MANILA (UCAN): Archbishop Martin Jumoad of Ozamiz, Mindanao, warned against a wholesale lifting of martial law in the southern Philippine region, saying that peace and order are unstable in some areas.
He said that if martial law is to be lifted, it should only be in certain areas but not in the provinces of Jolo, Basilan and Maguindanao and that security officials have to assess the situation in these places if the military has already “neutralised the rebels.”
The Philippine president, Rodrigo Duterte, placed the whole region under military rule in 2017 following the attack on the city of Marawi by Islamic State-inspired gunmen. The ensuing five-month siege killed more than a thousand people, mostly civilians, and displaced about half a million others.
Delfin Lorenzana, the Philippine defense secretary, said on November 11 that he was no longer inclined to recommend another extension to martial law in the region. However, he said that he would wait for the military and the police to give their input before making his final recommendation to the president.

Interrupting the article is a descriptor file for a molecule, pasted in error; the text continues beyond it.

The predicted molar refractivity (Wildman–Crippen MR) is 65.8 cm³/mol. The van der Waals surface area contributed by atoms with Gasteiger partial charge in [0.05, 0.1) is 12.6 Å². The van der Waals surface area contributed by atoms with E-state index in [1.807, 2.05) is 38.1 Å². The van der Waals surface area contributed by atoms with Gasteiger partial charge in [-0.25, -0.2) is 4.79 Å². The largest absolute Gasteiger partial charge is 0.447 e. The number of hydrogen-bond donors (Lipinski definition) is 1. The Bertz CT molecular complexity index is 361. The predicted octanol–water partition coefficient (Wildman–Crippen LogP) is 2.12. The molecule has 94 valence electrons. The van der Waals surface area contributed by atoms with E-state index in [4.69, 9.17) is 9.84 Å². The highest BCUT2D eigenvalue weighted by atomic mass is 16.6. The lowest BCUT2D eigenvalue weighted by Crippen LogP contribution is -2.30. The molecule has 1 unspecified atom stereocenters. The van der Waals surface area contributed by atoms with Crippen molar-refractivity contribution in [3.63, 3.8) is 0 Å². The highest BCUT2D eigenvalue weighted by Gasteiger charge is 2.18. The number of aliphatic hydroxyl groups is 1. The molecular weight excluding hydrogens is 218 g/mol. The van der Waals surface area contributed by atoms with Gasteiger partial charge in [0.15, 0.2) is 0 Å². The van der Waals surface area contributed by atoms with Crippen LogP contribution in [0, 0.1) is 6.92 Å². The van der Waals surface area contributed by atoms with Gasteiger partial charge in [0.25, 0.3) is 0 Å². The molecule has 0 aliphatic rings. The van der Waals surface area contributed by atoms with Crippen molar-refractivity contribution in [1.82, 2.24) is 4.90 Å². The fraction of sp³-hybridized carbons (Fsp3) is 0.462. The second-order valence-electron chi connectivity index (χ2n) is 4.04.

Although initially imposed for 60 days, martial law was first extended until the end of 2017 and then until the end of 2018. It was again extended to the end of 2019 on Duterte’s recommendation.
Archbishop Jumoad supported the imposition of martial law in the region in the face of opposition by human rights and advocacy groups who said military rule resulted in rights abuses.
“Mindanao needs martial law,” the archbishop said in a previous interview, saying it was “good for us here.”
He said, “Others may not understand us but if you live in Mindanao then your eyes will be opened as to why.”
Local military units had earlier expressed a willingness to propose selective martial law, especially in traditionally volatile areas in the region.
“(Martial law in Mindanao) has been too long, and we can do our job anyway, especially if (Congress) passes (amendments to) the Human Security Act,” Lorenzana said.
He said passage of the proposed measure would “give teeth” to law enforcement and would be a better arrangement than martial law.
Proposed amendments to the Human Security Act of 2007 aim to broaden the definition of terrorism, ease restrictions on surveillance and prolong the lawful detention of terror suspects.